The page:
Melvin F 1963 Chevy II Nova

A Used Carburetor for Christmas -- Free!!

I was in the Navy and, in mid-December, 1972, had just gotten back to San Francisco from a West Pacific/Gulf of Tonkin deployment. I had a 1963 Chevy II Nova which had been stored for about eight months and was running a bit rough. An ignition overhaul did not improve performance much so I decided it needed a rebuilt carburetor. A couple of days later, with a rebuilt carb installed, a friend and I headed for Los Angeles to see a friend of his for a couple of days and, while we were at it, Mickey Mouse. On Christmas eve, we left Los Angeles headed north on I-5 back to San Francisco. After some miles, I noticed the car was running rough and gulping gas so I pulled in to Gorman, CA, at about 8:30 at night. There was a gas station/garage, a motel and a bar and, as I remember it, that was about the extent of life at that interchange. The gas station was open, the garage was closed but the attendant allowed me to check the car out. It ended up a factory-stamped indention in the float in the rebuilt carb had cracked and the float filled up and sank; I needed a float. The guy said he could not help me but that I should to over to the bar and look for "Al." (I do not remember the guy's name.) I found "Al" but he said he could not help me at that moment as "I'm not going up on that hill tonight." He then told me to get a motel room and meet him at the gas station the next morning.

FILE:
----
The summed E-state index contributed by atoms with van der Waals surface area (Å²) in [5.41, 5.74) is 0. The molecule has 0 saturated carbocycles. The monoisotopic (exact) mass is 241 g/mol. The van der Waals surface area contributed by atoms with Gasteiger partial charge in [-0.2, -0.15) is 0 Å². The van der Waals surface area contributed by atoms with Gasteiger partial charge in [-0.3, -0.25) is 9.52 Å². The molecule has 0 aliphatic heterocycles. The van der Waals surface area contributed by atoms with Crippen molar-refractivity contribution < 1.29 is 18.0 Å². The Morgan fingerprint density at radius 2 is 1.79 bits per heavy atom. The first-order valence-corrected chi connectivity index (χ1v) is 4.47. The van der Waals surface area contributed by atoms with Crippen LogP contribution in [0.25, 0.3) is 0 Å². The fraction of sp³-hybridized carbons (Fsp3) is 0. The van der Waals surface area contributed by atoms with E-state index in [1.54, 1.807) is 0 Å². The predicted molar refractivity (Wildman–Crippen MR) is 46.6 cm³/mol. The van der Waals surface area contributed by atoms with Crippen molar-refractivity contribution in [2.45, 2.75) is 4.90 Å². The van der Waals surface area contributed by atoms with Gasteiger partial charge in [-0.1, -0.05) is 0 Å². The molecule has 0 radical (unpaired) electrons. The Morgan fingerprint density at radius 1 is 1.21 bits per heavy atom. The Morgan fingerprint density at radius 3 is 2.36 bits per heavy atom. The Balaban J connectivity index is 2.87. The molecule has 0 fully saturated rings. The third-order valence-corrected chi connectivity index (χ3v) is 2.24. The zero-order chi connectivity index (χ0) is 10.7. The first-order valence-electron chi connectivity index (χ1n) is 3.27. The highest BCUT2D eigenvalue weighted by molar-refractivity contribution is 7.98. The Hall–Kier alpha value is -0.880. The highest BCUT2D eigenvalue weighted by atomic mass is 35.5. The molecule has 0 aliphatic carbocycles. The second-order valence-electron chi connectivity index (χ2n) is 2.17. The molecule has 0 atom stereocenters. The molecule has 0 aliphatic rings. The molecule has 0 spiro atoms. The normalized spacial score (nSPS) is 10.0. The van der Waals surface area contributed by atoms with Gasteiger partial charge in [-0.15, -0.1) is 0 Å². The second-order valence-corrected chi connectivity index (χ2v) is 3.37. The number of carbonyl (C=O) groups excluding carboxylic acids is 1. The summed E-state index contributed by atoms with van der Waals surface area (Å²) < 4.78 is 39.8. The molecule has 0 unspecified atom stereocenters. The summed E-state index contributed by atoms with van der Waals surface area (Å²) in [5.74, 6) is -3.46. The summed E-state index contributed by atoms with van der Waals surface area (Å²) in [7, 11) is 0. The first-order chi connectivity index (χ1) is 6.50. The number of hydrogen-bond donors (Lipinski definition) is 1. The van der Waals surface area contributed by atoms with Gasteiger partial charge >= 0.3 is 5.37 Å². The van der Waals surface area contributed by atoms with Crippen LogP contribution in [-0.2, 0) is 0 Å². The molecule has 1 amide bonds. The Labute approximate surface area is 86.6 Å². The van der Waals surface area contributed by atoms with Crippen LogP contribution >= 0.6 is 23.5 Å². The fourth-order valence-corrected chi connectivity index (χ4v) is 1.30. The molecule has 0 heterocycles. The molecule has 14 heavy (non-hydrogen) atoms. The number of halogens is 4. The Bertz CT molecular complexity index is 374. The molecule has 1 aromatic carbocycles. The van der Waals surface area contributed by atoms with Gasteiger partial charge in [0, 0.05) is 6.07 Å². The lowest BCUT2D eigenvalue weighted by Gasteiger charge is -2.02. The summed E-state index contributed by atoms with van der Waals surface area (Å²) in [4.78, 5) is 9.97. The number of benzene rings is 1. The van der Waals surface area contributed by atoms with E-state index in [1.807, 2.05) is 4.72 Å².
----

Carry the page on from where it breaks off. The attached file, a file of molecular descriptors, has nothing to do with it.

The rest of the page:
The next morning "Al" told me we were going up the hill to get a carburetor and that there was a car up on the hill that he needed back down at the gas station and "Let's go." So, up we went in his tow truck. (I then understood why he would not go up the night before -- ruts, rocks, steep grade up the hill, no lights, ...). He went over to a car with an engine similar to mine, pulled off the carburetor and then went over to the car he wanted off the hill. He made sure the tires had some air in them and that the emergency brake was not set. He then told me to get behind the wheel. He drove the tow truck up behind the car, yelled to me to steer it down the hill and then gave it a push. (I guess he felt I might balk if I knew what he was planning.) The car went flying down the hill under its own weight with no brakes. About a third the way down, trying to steer this tank with no power steering, the back door on the driver's side flew open. But I'm not worried about that as I was trying to aim for a narrow space between the two fence posts. (Luckily, he'd left the gate open.) A few feet from the gate, I hit another rut in the path and the back door suddenly slammed shut. The car coasted to the end of the off-ramp. "Al" then pulled up behind and yelled where he wanted me to steer the car. After "parking" the car, he handed me the carburetor and said "Merry Christmas." I put the float in, cranked up and headed north.

I paid $100.00 for that car, kept it 20 years, put 135,000 miles on it and sold it for $1000.00. When I sold it, the motor, a 194ci six, burned, threw and leaked a quart of oil about every 400 miles, and the interior was ratty as heck (except for the padded dash which had absolutely no cracks -- go figure) but the body and none of the dash had ever been cut. I kick myself every day for ever selling that car.

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